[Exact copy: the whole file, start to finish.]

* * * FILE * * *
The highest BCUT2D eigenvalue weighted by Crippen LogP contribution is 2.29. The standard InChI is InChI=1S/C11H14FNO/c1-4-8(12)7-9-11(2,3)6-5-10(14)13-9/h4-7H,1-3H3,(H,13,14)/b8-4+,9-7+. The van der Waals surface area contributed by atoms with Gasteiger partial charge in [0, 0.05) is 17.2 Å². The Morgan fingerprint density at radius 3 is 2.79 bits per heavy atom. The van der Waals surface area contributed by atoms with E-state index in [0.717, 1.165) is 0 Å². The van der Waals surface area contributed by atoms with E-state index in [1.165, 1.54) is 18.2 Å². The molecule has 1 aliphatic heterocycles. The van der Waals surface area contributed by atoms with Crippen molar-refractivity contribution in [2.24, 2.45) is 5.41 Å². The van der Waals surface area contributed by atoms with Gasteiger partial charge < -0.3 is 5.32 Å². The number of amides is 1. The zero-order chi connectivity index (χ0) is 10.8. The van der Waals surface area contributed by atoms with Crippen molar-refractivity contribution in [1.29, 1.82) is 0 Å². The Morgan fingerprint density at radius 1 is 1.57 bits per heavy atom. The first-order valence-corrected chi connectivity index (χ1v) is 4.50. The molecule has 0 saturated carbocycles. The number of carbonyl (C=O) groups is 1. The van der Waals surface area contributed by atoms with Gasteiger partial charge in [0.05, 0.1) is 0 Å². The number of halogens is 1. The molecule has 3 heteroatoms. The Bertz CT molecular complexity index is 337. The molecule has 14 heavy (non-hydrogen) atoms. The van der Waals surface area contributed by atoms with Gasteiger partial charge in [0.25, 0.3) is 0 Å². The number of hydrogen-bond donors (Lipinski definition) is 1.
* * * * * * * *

The highest BCUT2D eigenvalue weighted by Crippen LogP contribution is 2.29. The standard InChI is InChI=1S/C11H14FNO/c1-4-8(12)7-9-11(2,3)6-5-10(14)13-9/h4-7H,1-3H3,(H,13,14)/b8-4+,9-7+. The van der Waals surface area contributed by atoms with Gasteiger partial charge in [0, 0.05) is 17.2 Å². The Morgan fingerprint density at radius 3 is 2.79 bits per heavy atom. The van der Waals surface area contributed by atoms with E-state index in [0.717, 1.165) is 0 Å². The van der Waals surface area contributed by atoms with E-state index in [1.165, 1.54) is 18.2 Å². The molecule has 1 aliphatic heterocycles. The van der Waals surface area contributed by atoms with Crippen molar-refractivity contribution in [2.24, 2.45) is 5.41 Å². The van der Waals surface area contributed by atoms with Gasteiger partial charge < -0.3 is 5.32 Å². The number of amides is 1. The zero-order chi connectivity index (χ0) is 10.8. The van der Waals surface area contributed by atoms with Crippen molar-refractivity contribution in [1.29, 1.82) is 0 Å². The Morgan fingerprint density at radius 1 is 1.57 bits per heavy atom. The first-order valence-corrected chi connectivity index (χ1v) is 4.50. The molecule has 0 saturated carbocycles. The number of carbonyl (C=O) groups is 1. The van der Waals surface area contributed by atoms with Gasteiger partial charge in [0.05, 0.1) is 0 Å². The number of halogens is 1. The molecule has 3 heteroatoms. The Bertz CT molecular complexity index is 337. The molecule has 14 heavy (non-hydrogen) atoms. The van der Waals surface area contributed by atoms with Gasteiger partial charge in [0.25, 0.3) is 0 Å². The number of hydrogen-bond donors (Lipinski definition) is 1.